The importance of these models cannot be understated. Their main party trick was mathematically to convert uncertain choices into clear cut ones. The original idea (due primarily to von Neumann, and later to Leo Savage) was simple: Take every possible option available to the decision maker (e.g. attack Moscow, deploy a nuclear submarine off Vladivostok, or even reduce the price of your product to undermine your competitors) and work out its expected value, once you consider all the relevant probabilities. Then, choose the option with the largest expected value.

Have you ever wondered where the financial engineers who, decades later, gave us the now fabled toxic derivatives got their confidence to calculate exotic numbers, like Value at Risk (VAR), which lulled the banks’ risk managers into idiotic acquiescence to the laughable (supposedly ‘riskless’) risks their golden boys and girls were taking? The answer is: In these very mathematical models that people like Savage and Ellsberg worked on in RAND and at other such Cold War research outfits in the 1950s. All these incredibly smart people believed strongly that their mathematical, expected value, approach was the way to go. All except one: Daniel Ellsberg who soon, from first principles, and out of sheer intellectual honesty, worked out the utter folly of the whole approach. To demonstrate this, he devised a brilliant experiment.

Suppose an urn contains 90 balls and you are told (a) that 30 are red and (b) that the remaining 60 balls are an unknown mix of black and yellow. (Importantly, you are not told how many of the 60 black or yellow balls are actually black or yellow. Indeed, they may all be yellow, all black or any combination of black and yellow.) One ball is going to be selected at random and you are given the following choice. Option I will give you $100 if a red ball is drawn and nothing if either a black or a yellow ball is drawn; Option II will give you $100 if a black ball and nothing if a red or a yellow ball is drawn. Here is a summary of the options:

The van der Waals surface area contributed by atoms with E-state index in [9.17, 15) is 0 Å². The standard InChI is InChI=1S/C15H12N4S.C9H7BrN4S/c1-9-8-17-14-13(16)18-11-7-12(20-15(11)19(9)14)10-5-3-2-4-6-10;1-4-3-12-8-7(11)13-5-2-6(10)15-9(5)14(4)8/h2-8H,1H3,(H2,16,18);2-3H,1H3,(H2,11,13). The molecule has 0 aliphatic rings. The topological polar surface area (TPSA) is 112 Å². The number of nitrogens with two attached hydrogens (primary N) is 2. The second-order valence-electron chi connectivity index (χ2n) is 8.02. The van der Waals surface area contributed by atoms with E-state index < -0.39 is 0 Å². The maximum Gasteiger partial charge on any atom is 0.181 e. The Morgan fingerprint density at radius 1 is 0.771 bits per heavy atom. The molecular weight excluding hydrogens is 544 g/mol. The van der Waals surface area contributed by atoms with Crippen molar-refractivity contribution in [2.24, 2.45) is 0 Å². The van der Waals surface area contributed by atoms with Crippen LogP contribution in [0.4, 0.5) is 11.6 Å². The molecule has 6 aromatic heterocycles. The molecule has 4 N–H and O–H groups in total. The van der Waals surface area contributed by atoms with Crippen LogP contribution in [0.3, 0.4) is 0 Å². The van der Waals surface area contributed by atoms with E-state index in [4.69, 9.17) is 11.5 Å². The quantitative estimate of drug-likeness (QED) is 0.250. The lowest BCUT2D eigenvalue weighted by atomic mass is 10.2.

If you choose Option I, and then

  • A red ball is drawn, you win $100
  • If either a black or a yellow ball is drawn, you win nothing

If you choose Option II, and then

  • A black ball is drawn, you win $100
  • If either a red or a yellow ball is drawn, you win nothing

Make a note of your choice and then consider another two options based on the same random draw from this urn (after the drawn balls have been replaced so that the urn contains the same balls as originally):

If you choose Option III, and then

  • Either a red or a yellow ball is drawn, you win $100
  • If a black ball is drawn, you win nothing

If you choose Option IV, and then

  • Either a black or a yellow ball is drawn, you win $100
  • If a red ball is drawn, you win nothing

Which option would you choose now?

The experiment, in which Ellsberg asked hundreds of intelligent people to make these two choices, revealed that most people select Options I and IV. Ellsberg then pointed out that these results cannot be squared with the mathematical approach (described above) favoured by his RAND colleagues. Why? Let’s see why: